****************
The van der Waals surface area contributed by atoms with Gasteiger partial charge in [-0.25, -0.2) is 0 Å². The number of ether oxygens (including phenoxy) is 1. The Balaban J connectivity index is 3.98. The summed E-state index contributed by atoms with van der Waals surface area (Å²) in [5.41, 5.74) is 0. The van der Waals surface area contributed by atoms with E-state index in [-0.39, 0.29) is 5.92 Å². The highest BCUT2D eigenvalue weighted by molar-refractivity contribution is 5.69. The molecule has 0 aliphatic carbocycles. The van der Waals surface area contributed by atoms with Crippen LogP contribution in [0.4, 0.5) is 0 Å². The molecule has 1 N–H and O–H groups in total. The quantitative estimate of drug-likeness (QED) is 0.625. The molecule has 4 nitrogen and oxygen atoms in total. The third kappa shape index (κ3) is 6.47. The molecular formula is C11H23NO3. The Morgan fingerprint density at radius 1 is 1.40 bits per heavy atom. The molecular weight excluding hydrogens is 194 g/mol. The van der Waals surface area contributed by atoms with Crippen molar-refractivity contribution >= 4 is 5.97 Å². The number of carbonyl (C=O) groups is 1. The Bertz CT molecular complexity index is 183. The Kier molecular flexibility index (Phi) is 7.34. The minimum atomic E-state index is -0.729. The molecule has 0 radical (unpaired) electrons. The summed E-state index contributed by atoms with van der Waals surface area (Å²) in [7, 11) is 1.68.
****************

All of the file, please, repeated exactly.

The van der Waals surface area contributed by atoms with Gasteiger partial charge in [-0.25, -0.2) is 0 Å². The number of ether oxygens (including phenoxy) is 1. The Balaban J connectivity index is 3.98. The summed E-state index contributed by atoms with van der Waals surface area (Å²) in [5.41, 5.74) is 0. The van der Waals surface area contributed by atoms with E-state index in [-0.39, 0.29) is 5.92 Å². The highest BCUT2D eigenvalue weighted by molar-refractivity contribution is 5.69. The molecule has 0 aliphatic carbocycles. The van der Waals surface area contributed by atoms with Crippen LogP contribution in [0.4, 0.5) is 0 Å². The molecule has 1 N–H and O–H groups in total. The quantitative estimate of drug-likeness (QED) is 0.625. The molecule has 4 nitrogen and oxygen atoms in total. The third kappa shape index (κ3) is 6.47. The molecular formula is C11H23NO3. The Morgan fingerprint density at radius 1 is 1.40 bits per heavy atom. The molecular weight excluding hydrogens is 194 g/mol. The van der Waals surface area contributed by atoms with Crippen molar-refractivity contribution >= 4 is 5.97 Å². The number of carbonyl (C=O) groups is 1. The Bertz CT molecular complexity index is 183. The Kier molecular flexibility index (Phi) is 7.34. The minimum atomic E-state index is -0.729. The molecule has 0 radical (unpaired) electrons. The summed E-state index contributed by atoms with van der Waals surface area (Å²) in [7, 11) is 1.68.